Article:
Harold Steves

Interviewed by Ken Novakowski

Harold Steves was born in Vancouver in 1937 and grew up on his family’s farm in Steveston. It was a diverse farming and fishing community of Japanese, Chinese, Ukrainian, and First Nations families. An early memory of Harold’s just before his fifth birthday is of his childhood friend giving him her teddy bear when the government’s internment of people of Japanese origin forced her family to leave their home.

After finishing high school, Harold attended the University of British Columbia, graduating with a degree in agriculture. He became an activist at UBC organizing a demonstration against fee increases. He first became active in politics when he joined the CCF in 1959 after learning that Richmond farmland had been rezoned for industry without any notice being given to farmers.

In the sixties, Harold was active in the Waffle caucus and the Ban the Bomb and anti-Vietnam War movements. He would take his guitar on marches and help lead the singing. In 1968, he and other farming activists in Richmond were concerned about the raw sewage that was being dumped from the houses built on farmland. They formed the Richmond Anti-Pollution Association, the first environmental group in Canada. It ran candidates in the Richmond civic election, which was when Harold was first elected to Richmond City Council.

As a result of Harold’s work on farmland issues, he is known as the founder of B.C.’s Agricultural Land Reserve. In 1972, he ran successfully for the NDP in the election which resulted in the first NDP government in B.C. In the years preceding the election, Harold and other activists had been campaigning within the NDP for an agricultural land bank. Just before the 1972 election, they elected a majority on the NDP executive and setting up a land bank became policy, which led to the Land Commission Act of 1973.

After one term as an MLA, Harold returned to work as a science teacher and was again elected to Richmond City Council. He was re-elected to successive terms on council until 2022, when he decided to retire from politics. Harold’s many accomplishments on council include creation of the Richmond Nature Park, Garry Point Park, Terra Nova Rural Park, London Heritage Farm, Britannia Shipyard Park, Garden City Lands, and geothermal district energy in Richmond.
Harold first learned about unions when he became a member of the UFAWU at age 15. His union activism includes attempting to form a union at the Vancouver Art Gallery, organizing a union for firefighters when Richmond changed from a volunteer to a paid service, sitting on BCTF (BC Teachers’ Federation) committees including the Labour Affairs Committee, organising for the BCTF to join the BC Federation of Labour, and leading the BCTF’s contingent in Operation Solidarity. While he was an MLA in the Barrett government, he voted against excluding fishermen from workers compensation coverage, clauses in the new B.C. Labour Code that he did not think were pro union, and against legislating workers back to work in the dying days of the government.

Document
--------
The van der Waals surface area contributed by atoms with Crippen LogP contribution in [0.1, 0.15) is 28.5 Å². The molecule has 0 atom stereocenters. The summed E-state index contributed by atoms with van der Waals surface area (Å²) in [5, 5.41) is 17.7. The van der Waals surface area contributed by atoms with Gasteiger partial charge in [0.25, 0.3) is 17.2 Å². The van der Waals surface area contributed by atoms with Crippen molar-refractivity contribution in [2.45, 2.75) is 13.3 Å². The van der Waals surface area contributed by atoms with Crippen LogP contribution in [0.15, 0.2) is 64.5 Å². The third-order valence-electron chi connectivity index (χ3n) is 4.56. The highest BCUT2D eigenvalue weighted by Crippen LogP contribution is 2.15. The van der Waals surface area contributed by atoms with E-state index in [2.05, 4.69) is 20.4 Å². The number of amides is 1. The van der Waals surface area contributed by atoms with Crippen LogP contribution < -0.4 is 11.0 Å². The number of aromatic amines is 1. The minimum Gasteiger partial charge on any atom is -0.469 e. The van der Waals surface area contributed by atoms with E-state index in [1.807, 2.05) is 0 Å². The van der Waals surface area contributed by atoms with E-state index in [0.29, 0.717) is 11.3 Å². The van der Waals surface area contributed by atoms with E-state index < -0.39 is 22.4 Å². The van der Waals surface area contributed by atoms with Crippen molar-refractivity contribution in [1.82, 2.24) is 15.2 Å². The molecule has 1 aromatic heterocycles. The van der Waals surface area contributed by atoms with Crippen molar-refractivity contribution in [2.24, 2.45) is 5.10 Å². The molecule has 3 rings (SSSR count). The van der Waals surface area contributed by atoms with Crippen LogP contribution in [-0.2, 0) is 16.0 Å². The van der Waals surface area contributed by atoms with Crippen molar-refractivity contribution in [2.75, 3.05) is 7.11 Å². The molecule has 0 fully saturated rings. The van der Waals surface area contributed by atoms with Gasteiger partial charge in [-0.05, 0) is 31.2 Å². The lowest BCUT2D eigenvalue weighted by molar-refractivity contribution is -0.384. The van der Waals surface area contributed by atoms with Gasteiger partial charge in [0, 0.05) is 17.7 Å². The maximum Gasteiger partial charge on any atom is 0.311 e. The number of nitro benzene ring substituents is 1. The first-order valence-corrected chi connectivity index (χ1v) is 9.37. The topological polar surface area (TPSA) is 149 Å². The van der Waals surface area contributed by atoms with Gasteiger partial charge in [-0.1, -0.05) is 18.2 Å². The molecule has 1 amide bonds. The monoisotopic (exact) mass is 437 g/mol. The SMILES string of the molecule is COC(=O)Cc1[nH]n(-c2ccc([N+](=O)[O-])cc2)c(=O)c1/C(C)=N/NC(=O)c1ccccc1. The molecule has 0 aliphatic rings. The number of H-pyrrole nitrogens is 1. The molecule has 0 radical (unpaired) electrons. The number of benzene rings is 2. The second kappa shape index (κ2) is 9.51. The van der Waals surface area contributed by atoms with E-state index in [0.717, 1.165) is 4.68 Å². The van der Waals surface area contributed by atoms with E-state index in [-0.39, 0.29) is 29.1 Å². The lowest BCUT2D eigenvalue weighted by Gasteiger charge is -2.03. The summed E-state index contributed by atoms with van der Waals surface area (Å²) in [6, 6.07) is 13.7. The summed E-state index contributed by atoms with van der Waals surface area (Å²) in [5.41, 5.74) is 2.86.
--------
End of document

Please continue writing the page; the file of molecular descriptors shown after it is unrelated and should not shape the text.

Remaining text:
Key words

Japanese internment, agricultural workers, United Fishermen and Allied Workers’ Union (UFAWU), CCF (Co-operative Commonwealth Federation), NDP (New Democratic Party), City of Richmond, NDP youth organization, Steveston, League for Socialist Action, Ban the Bomb, Anti Vietnam War movement, Richmond Anti-Pollution Association, environmentalism, Vancouver Art Gallery, Lulu Island Bog, Richmond Nature Park, Richmond Science Teachers’ Association, Waffle Caucus, land banks, Agricultural Land Reserve (ALR), Delta coal port, Barrett government, B.C. Labour Code, workers compensation, Richmond Firefighters, Land Commission Act, land speculation, Socreds (Social Credit Party), B.C. agricultural insurance program, nationalisation of natural gas, resource royalties, Richmond City Council, B.C. Pollution Control Board, community schools and centres, Terra Nova Rural Park, Richmond Civic New Democrats, BCTF (BC Teachers’ Federation), Operation Solidarity, BC Hydro, FortisBC, BC Federation of Labour, London Heritage Farm, Britannia Shipyard Park, Garry Point Park, Garden City Lands, RCA (Richmond Citizens’ Association), protest and labour music, geothermal district energy, soil conservation, turning manure into soil, Greenpeace, Irving Stowe, Fumiko Kojiro, Lum Poi, W.A.C. Bennett, Bill Sigurgeirson, Paul Sigurgeirson, Len Closier, Colin Gablemann, Gordon Dowding, Paul Phillips, Will Pollock, John Conway, Bob McMath, Cliff Anstein, Peter Dent, Nell Bedows, Ann Hamilton, Dave Barrett, Dave Stupich, Dave Yorke, Tom Berger, Bill King, Rosemary Brown, Ernie Novakowski, Bill Vander Zalm, Ray Haines, Moira MacKenzie, Charlotte Diamond.

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